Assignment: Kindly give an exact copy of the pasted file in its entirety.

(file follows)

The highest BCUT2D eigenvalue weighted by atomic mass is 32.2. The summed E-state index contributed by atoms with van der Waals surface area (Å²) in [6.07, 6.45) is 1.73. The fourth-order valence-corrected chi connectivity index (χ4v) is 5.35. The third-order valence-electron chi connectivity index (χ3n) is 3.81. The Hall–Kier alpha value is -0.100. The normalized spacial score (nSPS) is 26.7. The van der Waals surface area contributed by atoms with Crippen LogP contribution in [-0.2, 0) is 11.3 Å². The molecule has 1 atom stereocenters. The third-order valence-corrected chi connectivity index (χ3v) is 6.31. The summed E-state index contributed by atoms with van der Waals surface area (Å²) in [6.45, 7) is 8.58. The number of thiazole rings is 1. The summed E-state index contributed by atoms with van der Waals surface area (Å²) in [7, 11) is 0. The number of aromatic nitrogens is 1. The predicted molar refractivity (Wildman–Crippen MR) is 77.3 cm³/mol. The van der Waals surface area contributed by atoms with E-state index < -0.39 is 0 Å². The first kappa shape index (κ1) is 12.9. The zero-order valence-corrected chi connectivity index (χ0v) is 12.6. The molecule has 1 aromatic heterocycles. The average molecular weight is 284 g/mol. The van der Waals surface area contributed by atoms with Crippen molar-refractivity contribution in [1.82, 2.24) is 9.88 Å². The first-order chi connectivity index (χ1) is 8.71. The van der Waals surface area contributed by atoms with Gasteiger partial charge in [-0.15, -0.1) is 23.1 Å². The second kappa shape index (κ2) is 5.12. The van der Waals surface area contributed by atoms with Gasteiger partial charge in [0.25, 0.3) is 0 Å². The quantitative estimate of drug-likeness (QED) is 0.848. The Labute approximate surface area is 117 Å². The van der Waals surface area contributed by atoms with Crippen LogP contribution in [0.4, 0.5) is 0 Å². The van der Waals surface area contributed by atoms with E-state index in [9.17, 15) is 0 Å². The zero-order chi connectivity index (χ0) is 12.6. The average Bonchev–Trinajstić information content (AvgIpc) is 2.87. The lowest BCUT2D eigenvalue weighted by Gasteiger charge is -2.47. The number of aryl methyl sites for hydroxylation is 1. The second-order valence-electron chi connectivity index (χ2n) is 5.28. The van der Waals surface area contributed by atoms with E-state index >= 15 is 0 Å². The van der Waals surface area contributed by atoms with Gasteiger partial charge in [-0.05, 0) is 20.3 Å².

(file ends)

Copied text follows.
The highest BCUT2D eigenvalue weighted by atomic mass is 32.2. The summed E-state index contributed by atoms with van der Waals surface area (Å²) in [6.07, 6.45) is 1.73. The fourth-order valence-corrected chi connectivity index (χ4v) is 5.35. The third-order valence-electron chi connectivity index (χ3n) is 3.81. The Hall–Kier alpha value is -0.100. The normalized spacial score (nSPS) is 26.7. The van der Waals surface area contributed by atoms with Crippen LogP contribution in [-0.2, 0) is 11.3 Å². The molecule has 1 atom stereocenters. The third-order valence-corrected chi connectivity index (χ3v) is 6.31. The summed E-state index contributed by atoms with van der Waals surface area (Å²) in [6.45, 7) is 8.58. The number of thiazole rings is 1. The summed E-state index contributed by atoms with van der Waals surface area (Å²) in [7, 11) is 0. The number of aromatic nitrogens is 1. The predicted molar refractivity (Wildman–Crippen MR) is 77.3 cm³/mol. The van der Waals surface area contributed by atoms with E-state index < -0.39 is 0 Å². The first kappa shape index (κ1) is 12.9. The zero-order valence-corrected chi connectivity index (χ0v) is 12.6. The molecule has 1 aromatic heterocycles. The average molecular weight is 284 g/mol. The van der Waals surface area contributed by atoms with Crippen molar-refractivity contribution in [1.82, 2.24) is 9.88 Å². The first-order chi connectivity index (χ1) is 8.71. The van der Waals surface area contributed by atoms with Gasteiger partial charge in [-0.15, -0.1) is 23.1 Å². The second kappa shape index (κ2) is 5.12. The van der Waals surface area contributed by atoms with Gasteiger partial charge in [0.25, 0.3) is 0 Å². The quantitative estimate of drug-likeness (QED) is 0.848. The Labute approximate surface area is 117 Å². The van der Waals surface area contributed by atoms with Crippen LogP contribution in [0.4, 0.5) is 0 Å². The van der Waals surface area contributed by atoms with E-state index in [9.17, 15) is 0 Å². The zero-order chi connectivity index (χ0) is 12.6. The average Bonchev–Trinajstić information content (AvgIpc) is 2.87. The lowest BCUT2D eigenvalue weighted by Gasteiger charge is -2.47. The number of aryl methyl sites for hydroxylation is 1. The second-order valence-electron chi connectivity index (χ2n) is 5.28. The van der Waals surface area contributed by atoms with E-state index >= 15 is 0 Å². The van der Waals surface area contributed by atoms with Gasteiger partial charge in [-0.05, 0) is 20.3 Å².